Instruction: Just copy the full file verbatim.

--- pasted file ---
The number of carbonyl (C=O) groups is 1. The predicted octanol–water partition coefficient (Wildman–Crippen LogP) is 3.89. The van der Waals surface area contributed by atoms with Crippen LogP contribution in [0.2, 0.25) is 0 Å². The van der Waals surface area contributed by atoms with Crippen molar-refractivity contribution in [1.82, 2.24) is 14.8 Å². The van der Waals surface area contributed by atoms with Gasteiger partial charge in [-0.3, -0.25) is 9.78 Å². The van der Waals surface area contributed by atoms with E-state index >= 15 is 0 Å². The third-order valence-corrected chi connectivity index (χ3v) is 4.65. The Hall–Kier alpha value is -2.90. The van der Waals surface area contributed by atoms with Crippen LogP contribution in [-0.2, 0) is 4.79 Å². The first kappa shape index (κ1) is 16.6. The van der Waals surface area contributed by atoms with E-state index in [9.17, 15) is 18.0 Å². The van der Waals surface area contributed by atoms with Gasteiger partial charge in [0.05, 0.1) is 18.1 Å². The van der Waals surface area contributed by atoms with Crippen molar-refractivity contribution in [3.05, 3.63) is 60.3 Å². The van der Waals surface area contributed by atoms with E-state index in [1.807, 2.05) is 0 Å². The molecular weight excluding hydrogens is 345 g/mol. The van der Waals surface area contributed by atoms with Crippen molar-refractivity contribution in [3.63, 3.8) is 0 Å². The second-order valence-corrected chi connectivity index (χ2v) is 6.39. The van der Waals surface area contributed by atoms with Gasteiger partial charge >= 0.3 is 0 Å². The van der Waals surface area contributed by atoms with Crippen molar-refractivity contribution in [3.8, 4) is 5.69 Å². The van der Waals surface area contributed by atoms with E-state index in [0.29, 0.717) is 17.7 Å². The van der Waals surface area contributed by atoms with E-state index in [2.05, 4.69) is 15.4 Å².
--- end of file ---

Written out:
The number of carbonyl (C=O) groups is 1. The predicted octanol–water partition coefficient (Wildman–Crippen LogP) is 3.89. The van der Waals surface area contributed by atoms with Crippen LogP contribution in [0.2, 0.25) is 0 Å². The van der Waals surface area contributed by atoms with Crippen molar-refractivity contribution in [1.82, 2.24) is 14.8 Å². The van der Waals surface area contributed by atoms with Gasteiger partial charge in [-0.3, -0.25) is 9.78 Å². The van der Waals surface area contributed by atoms with E-state index >= 15 is 0 Å². The third-order valence-corrected chi connectivity index (χ3v) is 4.65. The Hall–Kier alpha value is -2.90. The van der Waals surface area contributed by atoms with Crippen LogP contribution in [-0.2, 0) is 4.79 Å². The first kappa shape index (κ1) is 16.6. The van der Waals surface area contributed by atoms with E-state index in [9.17, 15) is 18.0 Å². The van der Waals surface area contributed by atoms with Gasteiger partial charge in [0.05, 0.1) is 18.1 Å². The van der Waals surface area contributed by atoms with Crippen molar-refractivity contribution in [3.05, 3.63) is 60.3 Å². The van der Waals surface area contributed by atoms with E-state index in [1.807, 2.05) is 0 Å². The molecular weight excluding hydrogens is 345 g/mol. The van der Waals surface area contributed by atoms with Crippen molar-refractivity contribution in [3.63, 3.8) is 0 Å². The second-order valence-corrected chi connectivity index (χ2v) is 6.39. The van der Waals surface area contributed by atoms with Gasteiger partial charge >= 0.3 is 0 Å². The van der Waals surface area contributed by atoms with Crippen molar-refractivity contribution in [3.8, 4) is 5.69 Å². The van der Waals surface area contributed by atoms with E-state index in [0.29, 0.717) is 17.7 Å². The van der Waals surface area contributed by atoms with E-state index in [2.05, 4.69) is 15.4 Å².